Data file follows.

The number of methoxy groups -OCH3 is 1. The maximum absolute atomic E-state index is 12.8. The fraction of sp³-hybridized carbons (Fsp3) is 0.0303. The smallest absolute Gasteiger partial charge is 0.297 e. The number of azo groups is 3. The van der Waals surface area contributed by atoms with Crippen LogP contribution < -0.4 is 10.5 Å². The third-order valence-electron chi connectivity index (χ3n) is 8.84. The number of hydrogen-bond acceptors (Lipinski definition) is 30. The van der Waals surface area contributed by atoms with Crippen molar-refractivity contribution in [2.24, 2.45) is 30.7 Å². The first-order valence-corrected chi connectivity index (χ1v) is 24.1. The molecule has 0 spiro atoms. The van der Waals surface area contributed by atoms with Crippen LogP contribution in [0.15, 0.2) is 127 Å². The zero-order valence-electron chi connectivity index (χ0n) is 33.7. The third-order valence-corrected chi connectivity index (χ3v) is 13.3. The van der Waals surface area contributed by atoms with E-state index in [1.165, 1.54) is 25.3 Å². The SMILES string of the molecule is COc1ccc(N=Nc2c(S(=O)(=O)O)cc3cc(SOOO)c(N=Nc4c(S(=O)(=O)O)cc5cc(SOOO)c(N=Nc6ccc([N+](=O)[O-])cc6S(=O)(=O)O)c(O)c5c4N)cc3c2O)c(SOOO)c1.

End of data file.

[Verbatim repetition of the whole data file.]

The number of methoxy groups -OCH3 is 1. The maximum absolute atomic E-state index is 12.8. The fraction of sp³-hybridized carbons (Fsp3) is 0.0303. The smallest absolute Gasteiger partial charge is 0.297 e. The number of azo groups is 3. The van der Waals surface area contributed by atoms with Crippen LogP contribution < -0.4 is 10.5 Å². The third-order valence-electron chi connectivity index (χ3n) is 8.84. The number of hydrogen-bond acceptors (Lipinski definition) is 30. The van der Waals surface area contributed by atoms with Crippen molar-refractivity contribution in [2.24, 2.45) is 30.7 Å². The first-order valence-corrected chi connectivity index (χ1v) is 24.1. The molecule has 0 spiro atoms. The van der Waals surface area contributed by atoms with Crippen LogP contribution in [0.15, 0.2) is 127 Å². The zero-order valence-electron chi connectivity index (χ0n) is 33.7. The third-order valence-corrected chi connectivity index (χ3v) is 13.3. The van der Waals surface area contributed by atoms with E-state index in [1.165, 1.54) is 25.3 Å². The SMILES string of the molecule is COc1ccc(N=Nc2c(S(=O)(=O)O)cc3cc(SOOO)c(N=Nc4c(S(=O)(=O)O)cc5cc(SOOO)c(N=Nc6ccc([N+](=O)[O-])cc6S(=O)(=O)O)c(O)c5c4N)cc3c2O)c(SOOO)c1.